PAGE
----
- Associated Press - Thursday, May 26, 2016

TOPEKA, Kan. (AP) - The Kansas Senate’s top leader wants her chamber to vote next week to condemn the federal government’s recent directive to public schools to allow transgender students to use facilities associated with their gender identities.

Senate President Susan Wagle’s office disclosed Thursday that the Wichita Republican is drafting a nonbinding resolution for the chamber to consider when lawmakers also plan a brief ceremony formally adjourning their annual session. She sent an email Wednesday evening to GOP senators, telling them that their attendance is “very important.”

Wagle sent her email hours after House Speaker Ray Merrick began circulating a draft protest letter promising that Kansas lawmakers would “use every possible avenue” to resist the guidance issued earlier this month by President Barack Obama’s administration. Merrick, a Stilwell Republican, plans to send the letter to federal officials next week.

Wagle didn’t immediately return a cellphone message seeking comment, but spokeswoman Paje Resner said there is “significant” interest among GOP senators in taking a recorded vote against the federal directive.

“We’ve talked to several members of the caucus, and that’s what they were interested in doing,” Resner said.

Tom Witt, executive director of the LGBT rights group Equality Kansas , said Republican legislative leaders are finding time “to pick on little kids going to the bathroom.” The group scheduled a Statehouse rally for next Wednesday, the day of the adjournment ceremony.

“We are talking about singling out a very vulnerable group of schoolchildren and subjecting them to harassment and violence,” Witt said.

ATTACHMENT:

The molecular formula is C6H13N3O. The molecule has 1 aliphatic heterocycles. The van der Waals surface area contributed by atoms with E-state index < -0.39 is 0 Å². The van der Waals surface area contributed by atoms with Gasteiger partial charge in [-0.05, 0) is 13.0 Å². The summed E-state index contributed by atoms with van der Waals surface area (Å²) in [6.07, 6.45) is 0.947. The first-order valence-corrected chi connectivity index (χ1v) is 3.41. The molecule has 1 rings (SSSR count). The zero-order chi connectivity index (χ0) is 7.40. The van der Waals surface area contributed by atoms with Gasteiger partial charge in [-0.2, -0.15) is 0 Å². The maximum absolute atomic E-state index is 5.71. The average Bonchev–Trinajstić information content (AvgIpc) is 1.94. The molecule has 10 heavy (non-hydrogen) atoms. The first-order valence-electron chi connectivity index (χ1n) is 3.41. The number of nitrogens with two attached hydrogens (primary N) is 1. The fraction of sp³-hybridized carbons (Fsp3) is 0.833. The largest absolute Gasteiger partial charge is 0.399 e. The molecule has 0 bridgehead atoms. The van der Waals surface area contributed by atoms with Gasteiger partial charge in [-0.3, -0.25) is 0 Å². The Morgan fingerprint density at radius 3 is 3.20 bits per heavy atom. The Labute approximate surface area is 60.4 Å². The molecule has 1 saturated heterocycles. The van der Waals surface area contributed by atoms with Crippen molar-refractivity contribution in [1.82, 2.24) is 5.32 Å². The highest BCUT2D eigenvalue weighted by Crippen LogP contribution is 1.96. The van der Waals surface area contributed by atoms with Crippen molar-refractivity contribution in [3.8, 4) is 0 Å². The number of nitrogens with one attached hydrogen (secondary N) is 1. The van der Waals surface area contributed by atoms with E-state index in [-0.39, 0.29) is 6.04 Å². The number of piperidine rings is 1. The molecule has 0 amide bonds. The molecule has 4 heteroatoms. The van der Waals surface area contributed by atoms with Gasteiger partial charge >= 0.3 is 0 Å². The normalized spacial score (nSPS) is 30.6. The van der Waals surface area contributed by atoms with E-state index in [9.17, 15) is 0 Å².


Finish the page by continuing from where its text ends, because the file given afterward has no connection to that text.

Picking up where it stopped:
Supporters of the federal directive argue that it prevents discrimination.

But Wagle’s email labeled it an “overreach,” and Republican officials in Kansas question whether the Democratic president’s administration has the legal authority to enforce it. Critics also contend such a policy violates most students’ privacy and endangers their safety.

Two separate but identical bills were introduced in March in the Kansas House and Senate to block schools and colleges from allowing transgender students from using facilities associated with their gender identities. But neither received even a committee hearing.

Wagle and Merrick launched their protests the same day Texas and 10 other states filed a federal lawsuit challenging the directive. Wagle said in her email that her resolution will encourage state Attorney General Derek Schmidt , also a Republican, to get Kansas involved.

Schmidt has promised publicly to work closely with the 11 states but noted that Kansas already is involved in another case before a federal appeals court in which a transgender Virginia teenager sued to be allowed to use the boys’ bathroom at his school.

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Follow John Hanna on Twitter at https://twitter.com/apjdhanna .

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